Bell cited the fact that the Croma and Thema were “built on the same lines to identical standards” with “lavish anti-corrosion measures” including “over 40% of the bodywork…made of galvanised steel” as an indicator that Fiat was serious about banishing its past reputation for frangibility.
Bell was impressed with the cabin, saying that “there’s no doubting the Croma’s practicality or spaciousness, which is good by any standards.” He did, however, criticise the interior volume “sacrificed by notching the rear door” and the absence of a split folding rear seat, except on the top-tier 2000 Turbo model.
There was a wide range of engines on offer, from the entry-level 1,585cc 82bhp (61kW) SOHC unit to a 1,995cc 148bhp (110kW) DOHC turbocharged four. A 2,492cc 158bhp (118kW) V6 was offered in some markets. Diesel engines came in 1,929cc and 2,499cc capacities, either naturally aspirated or turbocharged. The standard gearbox was an end-on five-speed manual, with an AP three-speed automatic optionally available on the 2000 i.e. version. Bosch anti-lock brakes and self-levelling suspension were offered as options on upscale models.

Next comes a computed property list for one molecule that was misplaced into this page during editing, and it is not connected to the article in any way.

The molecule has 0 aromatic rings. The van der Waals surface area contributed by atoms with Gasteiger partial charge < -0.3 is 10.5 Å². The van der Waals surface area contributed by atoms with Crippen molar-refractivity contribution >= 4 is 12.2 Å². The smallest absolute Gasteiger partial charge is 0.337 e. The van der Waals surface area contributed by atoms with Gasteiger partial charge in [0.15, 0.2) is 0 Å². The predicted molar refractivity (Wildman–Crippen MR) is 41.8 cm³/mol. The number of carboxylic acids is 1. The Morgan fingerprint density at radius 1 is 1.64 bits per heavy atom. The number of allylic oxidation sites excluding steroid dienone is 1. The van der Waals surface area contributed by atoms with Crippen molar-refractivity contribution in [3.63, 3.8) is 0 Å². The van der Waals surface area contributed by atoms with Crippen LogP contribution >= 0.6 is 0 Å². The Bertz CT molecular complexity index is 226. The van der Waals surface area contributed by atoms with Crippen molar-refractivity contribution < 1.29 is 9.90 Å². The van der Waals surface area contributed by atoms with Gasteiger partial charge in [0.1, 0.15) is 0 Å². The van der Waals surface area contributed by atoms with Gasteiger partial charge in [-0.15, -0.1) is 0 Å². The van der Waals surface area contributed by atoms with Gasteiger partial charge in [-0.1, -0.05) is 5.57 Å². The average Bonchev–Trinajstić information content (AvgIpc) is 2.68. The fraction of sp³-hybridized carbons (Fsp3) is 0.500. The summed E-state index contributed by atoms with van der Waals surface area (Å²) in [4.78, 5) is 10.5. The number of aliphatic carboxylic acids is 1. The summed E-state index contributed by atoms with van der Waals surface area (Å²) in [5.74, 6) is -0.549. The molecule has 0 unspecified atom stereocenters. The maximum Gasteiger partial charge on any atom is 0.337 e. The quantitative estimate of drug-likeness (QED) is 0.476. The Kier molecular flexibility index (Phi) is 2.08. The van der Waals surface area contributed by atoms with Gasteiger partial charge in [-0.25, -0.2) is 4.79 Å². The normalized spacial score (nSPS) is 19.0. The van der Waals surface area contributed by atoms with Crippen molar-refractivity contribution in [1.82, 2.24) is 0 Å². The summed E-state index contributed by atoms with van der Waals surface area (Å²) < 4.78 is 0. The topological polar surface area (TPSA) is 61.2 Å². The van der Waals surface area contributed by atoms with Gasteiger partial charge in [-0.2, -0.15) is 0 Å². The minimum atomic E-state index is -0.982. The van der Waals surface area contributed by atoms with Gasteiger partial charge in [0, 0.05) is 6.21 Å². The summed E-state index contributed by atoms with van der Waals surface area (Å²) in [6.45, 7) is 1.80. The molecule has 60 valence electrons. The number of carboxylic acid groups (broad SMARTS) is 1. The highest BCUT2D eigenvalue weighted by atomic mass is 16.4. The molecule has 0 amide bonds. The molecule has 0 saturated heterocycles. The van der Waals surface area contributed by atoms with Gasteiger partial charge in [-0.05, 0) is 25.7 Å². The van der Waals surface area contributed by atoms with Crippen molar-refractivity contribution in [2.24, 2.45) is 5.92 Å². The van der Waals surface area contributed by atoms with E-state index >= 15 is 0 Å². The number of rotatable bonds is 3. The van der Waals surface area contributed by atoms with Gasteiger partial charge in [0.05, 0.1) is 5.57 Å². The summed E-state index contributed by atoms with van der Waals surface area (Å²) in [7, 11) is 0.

As regards the Croma’s Dynamic qualities, Bell commented that “for a luxury express, the ride / handling balance seems just about right. Steering is soft but accurate, sharper on tight lock than around the straight ahead position. High-speed stability is impeccable, fast sweeps are taken with security that inspires confidence.”
In summary, Bell described the Croma as “faithful and forgiving, all right, but not especially rewarding. It commands respect rather than adulation. It does practically everything expected of it more than passably well without stirring the soul. It is not that sort of car.” Given the sort of car the Croma was intended to be, this verdict seemed to be perfectly acceptable.